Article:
Reza Ghasemi’s third novel, The Spell Chanted by Lambs, was initially published in installments under the title of Madman and the Moonpars Tower on the author’s personal blog in 2002 as a reaction to censorship, making Ghasemi the first Iranian writer to turn to the Internet in the face of artistic suppression. It took six years to be traditionally printed by the Paris-based Khavaran Publications, and still five more years to be translated into English by novice translator Erfan Mojib. Says Mojib:  “Ghasemi admits that he’s not aware of the existence of [online narrative] in other languages and is sure of [its] nonexistence in Persian literature, as he calls it the first Iranian ‘online novel’ and sarcastically labels the term as one of his own bastardizations.”

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Nao-cola Yamazaki’s “The Beginning of the Long End”

An excerpt from the novel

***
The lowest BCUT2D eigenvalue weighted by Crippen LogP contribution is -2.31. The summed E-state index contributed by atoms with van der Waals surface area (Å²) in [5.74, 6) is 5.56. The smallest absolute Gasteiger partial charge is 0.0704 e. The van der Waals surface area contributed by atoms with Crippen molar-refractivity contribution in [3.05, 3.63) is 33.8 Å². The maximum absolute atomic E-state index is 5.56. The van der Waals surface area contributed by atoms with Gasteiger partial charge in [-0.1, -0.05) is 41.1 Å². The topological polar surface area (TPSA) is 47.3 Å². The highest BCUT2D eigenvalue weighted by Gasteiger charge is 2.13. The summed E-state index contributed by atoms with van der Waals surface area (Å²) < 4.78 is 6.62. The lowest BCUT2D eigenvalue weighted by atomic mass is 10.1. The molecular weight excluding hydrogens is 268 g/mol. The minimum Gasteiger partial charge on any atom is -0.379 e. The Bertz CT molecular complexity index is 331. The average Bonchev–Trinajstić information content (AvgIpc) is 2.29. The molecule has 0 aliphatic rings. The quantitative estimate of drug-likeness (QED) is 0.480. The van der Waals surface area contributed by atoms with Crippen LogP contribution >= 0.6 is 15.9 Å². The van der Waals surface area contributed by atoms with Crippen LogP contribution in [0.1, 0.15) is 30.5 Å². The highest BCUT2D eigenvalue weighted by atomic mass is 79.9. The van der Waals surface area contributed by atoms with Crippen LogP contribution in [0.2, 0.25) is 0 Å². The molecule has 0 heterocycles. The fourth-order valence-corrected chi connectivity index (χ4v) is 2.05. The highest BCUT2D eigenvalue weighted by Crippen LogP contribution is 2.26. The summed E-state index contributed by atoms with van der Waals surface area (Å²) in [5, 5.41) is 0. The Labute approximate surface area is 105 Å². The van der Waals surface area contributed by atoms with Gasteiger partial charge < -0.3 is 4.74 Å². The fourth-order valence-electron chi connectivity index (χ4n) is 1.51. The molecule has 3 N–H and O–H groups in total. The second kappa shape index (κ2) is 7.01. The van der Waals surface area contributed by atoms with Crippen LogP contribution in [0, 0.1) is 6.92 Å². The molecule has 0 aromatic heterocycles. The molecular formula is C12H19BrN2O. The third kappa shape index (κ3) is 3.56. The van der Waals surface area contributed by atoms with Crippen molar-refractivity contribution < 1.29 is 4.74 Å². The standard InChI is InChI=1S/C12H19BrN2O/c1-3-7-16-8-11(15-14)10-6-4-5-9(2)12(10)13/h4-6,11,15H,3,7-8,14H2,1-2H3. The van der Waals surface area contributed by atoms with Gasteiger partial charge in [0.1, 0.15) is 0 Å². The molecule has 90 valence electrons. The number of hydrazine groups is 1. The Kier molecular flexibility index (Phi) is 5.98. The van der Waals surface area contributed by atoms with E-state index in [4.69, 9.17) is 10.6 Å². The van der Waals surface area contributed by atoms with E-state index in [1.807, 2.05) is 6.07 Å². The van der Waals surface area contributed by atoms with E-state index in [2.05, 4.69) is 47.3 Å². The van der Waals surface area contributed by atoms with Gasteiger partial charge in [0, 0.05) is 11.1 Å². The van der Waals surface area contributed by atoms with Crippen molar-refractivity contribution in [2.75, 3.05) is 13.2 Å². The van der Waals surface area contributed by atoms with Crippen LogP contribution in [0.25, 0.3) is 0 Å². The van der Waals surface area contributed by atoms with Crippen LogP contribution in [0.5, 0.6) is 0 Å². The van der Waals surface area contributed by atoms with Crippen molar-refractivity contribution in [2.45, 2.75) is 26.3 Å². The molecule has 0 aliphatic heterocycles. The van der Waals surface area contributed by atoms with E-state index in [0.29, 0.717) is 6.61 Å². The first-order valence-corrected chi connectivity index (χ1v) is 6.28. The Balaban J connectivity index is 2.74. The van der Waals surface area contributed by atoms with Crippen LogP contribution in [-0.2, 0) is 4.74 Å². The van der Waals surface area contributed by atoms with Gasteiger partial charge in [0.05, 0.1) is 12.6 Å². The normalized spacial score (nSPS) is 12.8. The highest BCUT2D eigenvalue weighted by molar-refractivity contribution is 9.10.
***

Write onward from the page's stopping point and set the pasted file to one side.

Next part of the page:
Nao-cola Yamazaki’s first published work, 2004’s Don’t Laugh At Other People’s Sex, won the Bungei Award, was adapted into a major motion picture, and was nominated for the Akutagwa Award, a prestigious honor given annually to a promising Japanese writer. “I believe that the mission of contemporary Japanese writers is to express ambiguity,” she says, as an introduction to the following piece, an excerpt from her novel The Beginning of the Long End. Yamazaki was a participant in the 2013  Writers Omi at Ledig House Translation Lab, along with the translator of this piece, Takami Nieda. Yamazaki, who has in the past been skeptical that her work would be translatable, found her views altered by her time at Ledig. “The Japanese have always had a tendency to celebrate ambiguity as a virtue,” she writes, and “the Japanese language itself seems to be suited for expressing ambiguity… For example, it is possible to construct sentences without a subject, there are many passive expressions, and sentences can be written without specifying an object. These are some of the characteristics of Japanese that differ from English and perhaps many other languages.” Though she recognizes how her work takes advantage of the nuances of her native tongue, Yamazaki completed her stint at Writers Omi believing that a translation that conveyed her fascination with vagueness would maintain some of its distinct qualities, and “perhaps those reading the translation might enjoy those elements as a kind of ‘Japaneseness.’”